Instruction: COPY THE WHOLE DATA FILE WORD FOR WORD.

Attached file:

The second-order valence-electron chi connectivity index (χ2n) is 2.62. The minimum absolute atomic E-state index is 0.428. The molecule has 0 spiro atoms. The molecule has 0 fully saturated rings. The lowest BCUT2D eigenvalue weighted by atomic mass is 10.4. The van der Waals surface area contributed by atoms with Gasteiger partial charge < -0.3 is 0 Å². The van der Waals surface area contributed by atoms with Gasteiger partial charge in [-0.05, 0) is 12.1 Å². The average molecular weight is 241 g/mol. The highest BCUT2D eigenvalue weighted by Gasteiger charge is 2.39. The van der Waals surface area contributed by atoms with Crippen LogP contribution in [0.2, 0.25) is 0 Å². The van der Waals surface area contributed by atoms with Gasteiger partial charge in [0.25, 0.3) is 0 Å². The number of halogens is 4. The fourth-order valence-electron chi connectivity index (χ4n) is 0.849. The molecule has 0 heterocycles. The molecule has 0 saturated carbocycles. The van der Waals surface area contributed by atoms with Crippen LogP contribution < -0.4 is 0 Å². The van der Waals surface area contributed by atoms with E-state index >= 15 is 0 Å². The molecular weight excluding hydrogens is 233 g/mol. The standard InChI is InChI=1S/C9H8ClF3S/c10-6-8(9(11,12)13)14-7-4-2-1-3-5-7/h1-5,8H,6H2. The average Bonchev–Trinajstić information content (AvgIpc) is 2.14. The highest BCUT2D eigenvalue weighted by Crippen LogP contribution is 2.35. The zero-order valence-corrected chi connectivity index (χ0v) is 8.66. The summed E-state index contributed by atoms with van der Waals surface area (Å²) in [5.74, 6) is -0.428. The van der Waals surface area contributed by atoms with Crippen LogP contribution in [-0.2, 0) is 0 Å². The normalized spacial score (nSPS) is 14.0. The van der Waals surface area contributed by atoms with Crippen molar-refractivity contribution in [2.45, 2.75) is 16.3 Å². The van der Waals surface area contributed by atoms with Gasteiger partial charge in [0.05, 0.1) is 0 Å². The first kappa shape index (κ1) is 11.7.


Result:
The second-order valence-electron chi connectivity index (χ2n) is 2.62. The minimum absolute atomic E-state index is 0.428. The molecule has 0 spiro atoms. The molecule has 0 fully saturated rings. The lowest BCUT2D eigenvalue weighted by atomic mass is 10.4. The van der Waals surface area contributed by atoms with Gasteiger partial charge < -0.3 is 0 Å². The van der Waals surface area contributed by atoms with Gasteiger partial charge in [-0.05, 0) is 12.1 Å². The average molecular weight is 241 g/mol. The highest BCUT2D eigenvalue weighted by Gasteiger charge is 2.39. The van der Waals surface area contributed by atoms with Crippen LogP contribution in [0.2, 0.25) is 0 Å². The van der Waals surface area contributed by atoms with Gasteiger partial charge in [0.25, 0.3) is 0 Å². The number of halogens is 4. The fourth-order valence-electron chi connectivity index (χ4n) is 0.849. The molecule has 0 heterocycles. The molecule has 0 saturated carbocycles. The van der Waals surface area contributed by atoms with Crippen LogP contribution < -0.4 is 0 Å². The van der Waals surface area contributed by atoms with E-state index >= 15 is 0 Å². The molecular weight excluding hydrogens is 233 g/mol. The standard InChI is InChI=1S/C9H8ClF3S/c10-6-8(9(11,12)13)14-7-4-2-1-3-5-7/h1-5,8H,6H2. The average Bonchev–Trinajstić information content (AvgIpc) is 2.14. The highest BCUT2D eigenvalue weighted by Crippen LogP contribution is 2.35. The zero-order valence-corrected chi connectivity index (χ0v) is 8.66. The summed E-state index contributed by atoms with van der Waals surface area (Å²) in [5.74, 6) is -0.428. The van der Waals surface area contributed by atoms with Crippen LogP contribution in [-0.2, 0) is 0 Å². The normalized spacial score (nSPS) is 14.0. The van der Waals surface area contributed by atoms with Crippen molar-refractivity contribution in [2.45, 2.75) is 16.3 Å². The van der Waals surface area contributed by atoms with Gasteiger partial charge in [0.05, 0.1) is 0 Å². The first kappa shape index (κ1) is 11.7.